Why every week is anti-bullying week

Why every week is anti-bullying week

Matthew O'Reilly on why an ethos-led approach to education sustains an anti-bullying environment.

It is Anti-Bullying Week (11-15 November) and like many schools, up and down the country, we will be making time to open up conversations on this vital topic.

This year’s Anti-Bullying campaign, delivered by UK charity, the Anti-Bullying Alliance, calls for Change to Start with Us. I whole-heartedly agree with the sentiment of the campaign, which states:

“Whether it is verbal, physical, online or in-person, bullying has a significant impact on a child’s life well in to adulthood. By making small, simple changes, we can break this cycle and create a safe environment for everyone. Because together, we can challenge bullying.”

The campaign highlights the collective responsibility we all share – pupils, teachers and parents – when it comes to dealing with bullying. At St Mary’s we are fortunate to have a very low incidence of bullying. I do agree that collective responsibility and open communication are vital parts of achieving this. But, when I reflect on this issue, I think the real cornerstone of our success lies in the very nature of our approach to education. In leading a school with a strong ethos at its core, I have come to appreciate the wide-reaching impact of the values we foster as a Mary Ward School. I see these values making a significant positive impact on bullying, day in, day out, week after week.

Our ethos is NOT a set of ‘dusty’ aims or meaningless words. At St Mary's values such as justice, friendship and respect are articulated to pupils on a daily basis – through a myriad of experiences, from the Head’s Assembly, to House meetings and Days of Reflection. From a very young age, our girls experience kindness, compassion and community. In fact, often these vital characteristics feel so natural in school life, their role can be taken for granted or overlooked.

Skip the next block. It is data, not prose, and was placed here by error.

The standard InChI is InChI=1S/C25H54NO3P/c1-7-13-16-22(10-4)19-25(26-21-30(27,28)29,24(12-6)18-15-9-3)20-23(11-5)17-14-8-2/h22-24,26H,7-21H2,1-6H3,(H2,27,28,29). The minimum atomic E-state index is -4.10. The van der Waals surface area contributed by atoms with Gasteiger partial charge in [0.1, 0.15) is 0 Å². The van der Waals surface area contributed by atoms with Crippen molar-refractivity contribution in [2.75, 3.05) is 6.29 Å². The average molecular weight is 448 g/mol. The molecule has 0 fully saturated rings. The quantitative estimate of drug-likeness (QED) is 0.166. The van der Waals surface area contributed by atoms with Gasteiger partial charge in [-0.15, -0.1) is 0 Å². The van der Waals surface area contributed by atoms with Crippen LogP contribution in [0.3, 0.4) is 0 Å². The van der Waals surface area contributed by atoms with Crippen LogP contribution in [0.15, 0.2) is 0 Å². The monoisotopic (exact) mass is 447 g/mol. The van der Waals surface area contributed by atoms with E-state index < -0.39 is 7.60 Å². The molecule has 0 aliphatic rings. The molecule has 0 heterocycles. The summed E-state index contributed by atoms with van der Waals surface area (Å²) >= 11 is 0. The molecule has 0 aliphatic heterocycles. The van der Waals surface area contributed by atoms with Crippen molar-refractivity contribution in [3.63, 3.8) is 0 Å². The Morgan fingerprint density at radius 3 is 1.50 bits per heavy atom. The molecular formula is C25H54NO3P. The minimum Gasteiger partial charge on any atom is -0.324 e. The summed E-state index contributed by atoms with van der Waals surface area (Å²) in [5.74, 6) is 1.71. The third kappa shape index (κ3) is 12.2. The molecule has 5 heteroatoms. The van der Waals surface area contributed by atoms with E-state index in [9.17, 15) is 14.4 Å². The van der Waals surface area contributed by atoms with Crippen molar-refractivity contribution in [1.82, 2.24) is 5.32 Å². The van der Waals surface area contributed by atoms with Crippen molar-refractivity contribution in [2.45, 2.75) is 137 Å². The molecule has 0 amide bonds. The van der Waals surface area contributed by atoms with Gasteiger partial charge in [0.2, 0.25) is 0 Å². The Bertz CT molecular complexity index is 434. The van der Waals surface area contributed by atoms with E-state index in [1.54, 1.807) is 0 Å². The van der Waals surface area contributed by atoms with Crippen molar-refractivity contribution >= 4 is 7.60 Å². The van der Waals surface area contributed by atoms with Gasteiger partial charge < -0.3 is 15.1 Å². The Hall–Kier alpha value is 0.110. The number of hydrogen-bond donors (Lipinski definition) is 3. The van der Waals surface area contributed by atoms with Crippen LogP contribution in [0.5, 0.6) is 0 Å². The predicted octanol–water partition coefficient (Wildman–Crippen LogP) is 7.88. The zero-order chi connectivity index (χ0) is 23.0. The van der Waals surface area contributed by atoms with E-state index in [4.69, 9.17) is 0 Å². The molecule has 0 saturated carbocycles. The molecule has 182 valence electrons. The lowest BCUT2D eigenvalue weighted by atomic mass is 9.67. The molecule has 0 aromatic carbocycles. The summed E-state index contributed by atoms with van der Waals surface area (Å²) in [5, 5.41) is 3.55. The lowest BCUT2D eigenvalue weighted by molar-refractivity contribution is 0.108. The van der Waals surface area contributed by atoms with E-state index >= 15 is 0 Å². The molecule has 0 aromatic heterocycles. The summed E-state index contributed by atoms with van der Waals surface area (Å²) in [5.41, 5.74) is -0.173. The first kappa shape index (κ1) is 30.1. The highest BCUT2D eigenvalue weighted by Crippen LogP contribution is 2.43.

From Reception onwards, smaller class sizes allow our teachers to nurture strong pupil/teacher bonds. This creates a warm, homely feel across our School and fosters an environment in which young children feel comfortable talking to adults about their concerns. By knowing each child, and through close communication with families and between staff, we can also quickly spot when things aren’t as they should be. So, if incidents do occur, our investment in pastoral care ensures that pupils get the support they need and their wellbeing will always be a priority for us.

Growing up in this environment has a real impact on our girls. They progress to Senior School with a ‘built-in’ resilience, sense of worth and an understanding of respect. Alongside the happy memories and the friendships that go with them, they leave Junior School equipped with a strong foundation for the future, ready to navigate the challenges of the teenage years that lie ahead!

Matthew O’Reilly

Head of St Mary’s Junior School, Cambridge